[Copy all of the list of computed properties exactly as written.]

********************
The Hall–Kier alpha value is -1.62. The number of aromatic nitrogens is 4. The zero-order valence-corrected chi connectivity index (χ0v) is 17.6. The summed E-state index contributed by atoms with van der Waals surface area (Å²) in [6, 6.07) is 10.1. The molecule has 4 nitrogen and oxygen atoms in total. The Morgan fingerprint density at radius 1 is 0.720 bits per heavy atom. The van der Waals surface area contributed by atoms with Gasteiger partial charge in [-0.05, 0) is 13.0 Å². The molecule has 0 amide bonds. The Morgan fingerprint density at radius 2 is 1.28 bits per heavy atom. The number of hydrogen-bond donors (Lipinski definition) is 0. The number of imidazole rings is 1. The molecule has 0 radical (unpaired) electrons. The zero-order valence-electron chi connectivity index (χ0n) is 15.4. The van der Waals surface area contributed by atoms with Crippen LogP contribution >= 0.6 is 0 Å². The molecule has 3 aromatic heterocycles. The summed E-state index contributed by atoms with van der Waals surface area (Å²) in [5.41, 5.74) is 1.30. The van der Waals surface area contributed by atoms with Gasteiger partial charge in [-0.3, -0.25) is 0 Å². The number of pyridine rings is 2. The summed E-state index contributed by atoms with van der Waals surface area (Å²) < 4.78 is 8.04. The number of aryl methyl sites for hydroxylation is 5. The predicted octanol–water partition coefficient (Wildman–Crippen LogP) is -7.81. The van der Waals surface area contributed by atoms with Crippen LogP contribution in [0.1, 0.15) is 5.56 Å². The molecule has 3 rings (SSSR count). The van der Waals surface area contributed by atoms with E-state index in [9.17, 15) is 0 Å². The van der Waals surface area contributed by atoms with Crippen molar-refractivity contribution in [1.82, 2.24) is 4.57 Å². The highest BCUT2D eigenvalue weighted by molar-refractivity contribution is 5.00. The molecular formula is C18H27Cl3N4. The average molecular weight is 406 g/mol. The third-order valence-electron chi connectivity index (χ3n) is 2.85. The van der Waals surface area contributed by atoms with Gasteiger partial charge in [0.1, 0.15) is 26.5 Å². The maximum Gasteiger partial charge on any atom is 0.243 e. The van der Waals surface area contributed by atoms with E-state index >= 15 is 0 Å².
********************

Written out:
The Hall–Kier alpha value is -1.62. The number of aromatic nitrogens is 4. The zero-order valence-corrected chi connectivity index (χ0v) is 17.6. The summed E-state index contributed by atoms with van der Waals surface area (Å²) in [6, 6.07) is 10.1. The molecule has 4 nitrogen and oxygen atoms in total. The Morgan fingerprint density at radius 1 is 0.720 bits per heavy atom. The van der Waals surface area contributed by atoms with Gasteiger partial charge in [-0.05, 0) is 13.0 Å². The molecule has 0 amide bonds. The Morgan fingerprint density at radius 2 is 1.28 bits per heavy atom. The number of hydrogen-bond donors (Lipinski definition) is 0. The number of imidazole rings is 1. The molecule has 0 radical (unpaired) electrons. The zero-order valence-electron chi connectivity index (χ0n) is 15.4. The van der Waals surface area contributed by atoms with Crippen LogP contribution >= 0.6 is 0 Å². The molecule has 3 aromatic heterocycles. The summed E-state index contributed by atoms with van der Waals surface area (Å²) in [5.41, 5.74) is 1.30. The van der Waals surface area contributed by atoms with Gasteiger partial charge in [-0.3, -0.25) is 0 Å². The number of pyridine rings is 2. The summed E-state index contributed by atoms with van der Waals surface area (Å²) < 4.78 is 8.04. The number of aryl methyl sites for hydroxylation is 5. The predicted octanol–water partition coefficient (Wildman–Crippen LogP) is -7.81. The van der Waals surface area contributed by atoms with Crippen LogP contribution in [0.1, 0.15) is 5.56 Å². The molecule has 3 rings (SSSR count). The van der Waals surface area contributed by atoms with E-state index in [9.17, 15) is 0 Å². The van der Waals surface area contributed by atoms with Crippen molar-refractivity contribution in [1.82, 2.24) is 4.57 Å². The highest BCUT2D eigenvalue weighted by molar-refractivity contribution is 5.00. The molecular formula is C18H27Cl3N4. The average molecular weight is 406 g/mol. The third-order valence-electron chi connectivity index (χ3n) is 2.85. The van der Waals surface area contributed by atoms with Gasteiger partial charge in [0.1, 0.15) is 26.5 Å². The maximum Gasteiger partial charge on any atom is 0.243 e. The van der Waals surface area contributed by atoms with E-state index >= 15 is 0 Å².